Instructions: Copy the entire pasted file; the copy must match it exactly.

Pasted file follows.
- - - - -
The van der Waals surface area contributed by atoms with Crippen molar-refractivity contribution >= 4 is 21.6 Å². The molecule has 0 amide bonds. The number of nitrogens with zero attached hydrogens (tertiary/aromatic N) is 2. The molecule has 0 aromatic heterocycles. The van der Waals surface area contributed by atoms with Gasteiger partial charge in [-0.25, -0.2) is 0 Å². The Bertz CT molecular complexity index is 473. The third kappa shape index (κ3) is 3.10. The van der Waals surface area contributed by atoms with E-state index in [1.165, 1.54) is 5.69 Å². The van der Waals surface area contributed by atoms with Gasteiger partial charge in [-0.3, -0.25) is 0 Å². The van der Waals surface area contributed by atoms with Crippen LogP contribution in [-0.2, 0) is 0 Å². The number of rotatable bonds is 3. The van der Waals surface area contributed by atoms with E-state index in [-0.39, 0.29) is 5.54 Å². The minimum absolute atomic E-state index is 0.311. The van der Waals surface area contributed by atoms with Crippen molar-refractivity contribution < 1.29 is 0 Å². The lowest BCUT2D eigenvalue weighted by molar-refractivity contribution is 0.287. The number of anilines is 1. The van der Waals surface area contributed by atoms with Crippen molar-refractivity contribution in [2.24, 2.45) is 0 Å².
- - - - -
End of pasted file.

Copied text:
The van der Waals surface area contributed by atoms with Crippen molar-refractivity contribution >= 4 is 21.6 Å². The molecule has 0 amide bonds. The number of nitrogens with zero attached hydrogens (tertiary/aromatic N) is 2. The molecule has 0 aromatic heterocycles. The van der Waals surface area contributed by atoms with Gasteiger partial charge in [-0.25, -0.2) is 0 Å². The Bertz CT molecular complexity index is 473. The third kappa shape index (κ3) is 3.10. The van der Waals surface area contributed by atoms with E-state index in [1.165, 1.54) is 5.69 Å². The van der Waals surface area contributed by atoms with Gasteiger partial charge in [-0.3, -0.25) is 0 Å². The van der Waals surface area contributed by atoms with Crippen LogP contribution in [-0.2, 0) is 0 Å². The number of rotatable bonds is 3. The van der Waals surface area contributed by atoms with E-state index in [-0.39, 0.29) is 5.54 Å². The minimum absolute atomic E-state index is 0.311. The van der Waals surface area contributed by atoms with Crippen molar-refractivity contribution < 1.29 is 0 Å². The lowest BCUT2D eigenvalue weighted by molar-refractivity contribution is 0.287. The number of anilines is 1. The van der Waals surface area contributed by atoms with Crippen molar-refractivity contribution in [2.24, 2.45) is 0 Å².